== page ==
Tanker Tuesday

| July 6, 2021

Thanks to the British Tank Museum and their collection of both modern and antique warfare vehicles, we have an interesting video for Tanker Tuesday.

These tanks appear to be all sorts and all sizes, never mind all epochs, e.g., early WWII onward.

Armored warfare: some things never really change. They just get bigger and better.

https://www.youtube.com/watch?v=2LA8x7hzoo0

Category: Army, Historical

Comments (5)

Trackback URL | Comments RSS Feed

  1. The Other Whitey says:

    David Fletcher is a British national treasure. I really hope I can take my kids to Bovington someday.

  2. MarineDad61 says:

    << Saturday, July 3,
    I rode a tourist train from Reading to Jim Thorpe, PA
    The cars were Budd cars, an RDC-1 full passenger car,
    and a modified RDC-3 refreshment/bar car.

    Relevance?
    These Budd cars have TANK parts.

    (From Wiki)
    [During the years of the Second World War, there were improvements in the lightweight Detroit Diesel engines and, just as importantly, the hydraulic torque converter.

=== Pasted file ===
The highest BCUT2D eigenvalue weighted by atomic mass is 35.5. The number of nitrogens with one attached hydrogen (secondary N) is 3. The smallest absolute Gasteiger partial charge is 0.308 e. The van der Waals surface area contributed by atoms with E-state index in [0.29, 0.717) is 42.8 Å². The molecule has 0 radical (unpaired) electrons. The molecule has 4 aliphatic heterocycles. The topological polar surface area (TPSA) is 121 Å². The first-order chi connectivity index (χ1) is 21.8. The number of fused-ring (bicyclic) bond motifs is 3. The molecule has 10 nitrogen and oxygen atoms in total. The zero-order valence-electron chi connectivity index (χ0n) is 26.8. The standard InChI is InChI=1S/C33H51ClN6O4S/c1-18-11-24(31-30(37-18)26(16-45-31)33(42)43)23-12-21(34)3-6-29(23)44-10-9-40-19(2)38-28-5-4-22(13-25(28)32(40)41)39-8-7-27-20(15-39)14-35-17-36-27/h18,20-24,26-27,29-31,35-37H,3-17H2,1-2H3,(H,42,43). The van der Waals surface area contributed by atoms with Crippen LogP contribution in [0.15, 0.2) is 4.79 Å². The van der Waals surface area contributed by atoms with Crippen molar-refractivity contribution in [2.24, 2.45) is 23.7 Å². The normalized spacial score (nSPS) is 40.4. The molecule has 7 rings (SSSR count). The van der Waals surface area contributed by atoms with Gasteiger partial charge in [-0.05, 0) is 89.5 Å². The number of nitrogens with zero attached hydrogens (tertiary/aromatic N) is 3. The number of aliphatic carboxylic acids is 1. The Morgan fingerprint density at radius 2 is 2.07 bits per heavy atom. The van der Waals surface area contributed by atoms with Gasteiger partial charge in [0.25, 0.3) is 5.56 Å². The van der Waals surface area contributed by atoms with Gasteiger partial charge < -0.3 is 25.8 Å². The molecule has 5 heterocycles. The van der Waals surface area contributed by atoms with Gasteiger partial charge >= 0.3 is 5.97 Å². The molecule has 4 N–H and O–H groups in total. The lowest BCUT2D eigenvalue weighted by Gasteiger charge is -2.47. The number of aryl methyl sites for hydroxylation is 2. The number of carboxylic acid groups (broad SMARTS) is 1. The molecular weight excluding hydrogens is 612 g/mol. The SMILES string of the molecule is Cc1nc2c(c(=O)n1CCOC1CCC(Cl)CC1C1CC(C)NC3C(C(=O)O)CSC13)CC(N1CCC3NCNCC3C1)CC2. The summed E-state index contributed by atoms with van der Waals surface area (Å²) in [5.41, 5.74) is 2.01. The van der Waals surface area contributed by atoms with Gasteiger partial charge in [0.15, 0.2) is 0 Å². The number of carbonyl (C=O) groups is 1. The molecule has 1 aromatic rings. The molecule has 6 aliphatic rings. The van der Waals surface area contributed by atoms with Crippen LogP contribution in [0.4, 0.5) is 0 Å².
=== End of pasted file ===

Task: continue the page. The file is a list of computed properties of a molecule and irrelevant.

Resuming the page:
Budd, which by then had produced more than 2,500 streamlined cars for various railroads, took a standard 85-foot (26 m) coach design and added a pair of 275 hp (205 kW) 6-cylinder Detroit Diesel Series 110 engines.[11]
    Each drove an axle through a hydraulic torque converter derived from the M46 Patton tank, for a 1A-A1 wheel arrangement.[12]
    The top speed for the design was 85 miles per hour (137 km/h).[13] The control systems allowed the cars to operate singly, or in multiple.[14] The result was the RDC-1, which made its public debut at Chicago's Union Station on September 19, 1949]

    https://www.rbmnrr-passenger.com/rail-diesel-cars

    • Ex-PH2 says:

      Now, that’s a bit of history I did not know about. Thanks!

      • MarineDad61 says:

        Ex-PH2,
        YW.
        Commonplace today in commuter rail lines,
        but groundbreaking in the 1950s,
        the sight of trains with NO locomotive,
        and no subway type third rail or overhead catenary,
        running about on wide open rails, puffing smoke on acceleration.
        Reading Railroad was all in on these.

    • Just An Old Dog says:

      During WWII the Canadians retooled their rail car industry to build tanks, They built British Designed Matildas and Valentines but their biggest effort was the Sexton Self Propelled Artillery piece,
      They even did a knock off of the Sherman Called the Grizzly.
      In the end it was decided that they would stick to concentrating on the Sexton, as the US was capable of providing the Canadian Forces with Shermans.